Endoscopic surgery and evidence-based medicine

E. M. Targarona, E. M. Neugebauer, M. García-Caballero, M. Trias

Research output: Contribution to journalReview articleResearchpeer-review

3 Citations (Scopus)


Introduction: Endoscopic surgery is considered the most significant surgical revolution to have taken place in the last few years. However, few of these new techniques have been evaluated through randomized controlled trials. Objective: To analyze the extent to which endoscopic surgery has been evaluated through randomized controlled trials and the factors impeding its diffusion. Material and methods: Publications on endoscopic surgery were retrieved from PubMed, Health Technology Assessment Agencies and the Cochrane Library. Results: Of 18,814 documents retrieved, only 4.2% (788) were randomized controlled trials; of these, 143 compared laparoscopic procedures with open surgery. Only 7 of the 33 most widely accepted endoscopic procedures were the subject of randomized analysis. No studies were found in agencies interested in evidence-based medicine. Conclusions: Randomized controlled trials are not widely used in the evaluation of endoscopic surgery. The reasons for this are multiple and are related to the lack of evidence-based culture among surgeons and the technical difficulties, for both surgeons and patients, of carrying out this type of study. The implantation of evidence-based medicine requires individual effort and greater awareness of its mediumand long-term advantages among professional associations and health authorities.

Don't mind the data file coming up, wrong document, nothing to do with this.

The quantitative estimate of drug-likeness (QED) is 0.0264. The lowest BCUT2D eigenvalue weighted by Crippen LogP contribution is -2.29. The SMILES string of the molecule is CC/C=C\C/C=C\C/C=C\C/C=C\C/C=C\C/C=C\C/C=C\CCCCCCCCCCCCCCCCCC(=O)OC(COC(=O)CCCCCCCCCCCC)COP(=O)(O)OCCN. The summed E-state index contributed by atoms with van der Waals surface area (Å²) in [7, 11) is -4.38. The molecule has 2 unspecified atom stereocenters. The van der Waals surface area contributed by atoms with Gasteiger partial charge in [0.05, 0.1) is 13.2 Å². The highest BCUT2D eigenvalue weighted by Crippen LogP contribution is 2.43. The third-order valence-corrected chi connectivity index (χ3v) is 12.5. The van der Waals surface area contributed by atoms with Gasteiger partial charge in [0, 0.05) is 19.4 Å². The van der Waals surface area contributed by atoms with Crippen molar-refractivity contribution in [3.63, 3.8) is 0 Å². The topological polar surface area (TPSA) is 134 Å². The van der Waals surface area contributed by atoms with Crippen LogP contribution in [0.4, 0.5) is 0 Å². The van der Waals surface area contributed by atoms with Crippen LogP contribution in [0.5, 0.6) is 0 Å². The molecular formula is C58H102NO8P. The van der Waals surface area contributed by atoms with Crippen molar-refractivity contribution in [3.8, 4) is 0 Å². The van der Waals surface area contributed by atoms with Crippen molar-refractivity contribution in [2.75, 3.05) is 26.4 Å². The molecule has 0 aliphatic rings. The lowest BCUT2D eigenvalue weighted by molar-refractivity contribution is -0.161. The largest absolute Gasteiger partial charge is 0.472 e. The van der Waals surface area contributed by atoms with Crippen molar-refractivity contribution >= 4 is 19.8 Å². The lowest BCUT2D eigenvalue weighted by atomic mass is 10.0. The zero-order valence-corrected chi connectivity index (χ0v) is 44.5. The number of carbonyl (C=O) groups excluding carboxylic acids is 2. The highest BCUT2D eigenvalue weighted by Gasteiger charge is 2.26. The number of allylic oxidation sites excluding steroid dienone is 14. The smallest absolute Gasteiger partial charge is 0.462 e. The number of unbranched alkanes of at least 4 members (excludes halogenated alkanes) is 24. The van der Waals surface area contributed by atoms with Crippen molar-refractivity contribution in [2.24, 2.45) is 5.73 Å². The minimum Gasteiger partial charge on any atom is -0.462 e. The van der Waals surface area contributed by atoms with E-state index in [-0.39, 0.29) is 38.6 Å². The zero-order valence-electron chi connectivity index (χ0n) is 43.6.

Original languageEnglish
Pages (from-to)209-214
JournalCirugia Espanola
Issue number4
Publication statusPublished - 1 Jan 2001


  • Controled trials
  • Endoscopic surgery
  • Evidence-based medicine


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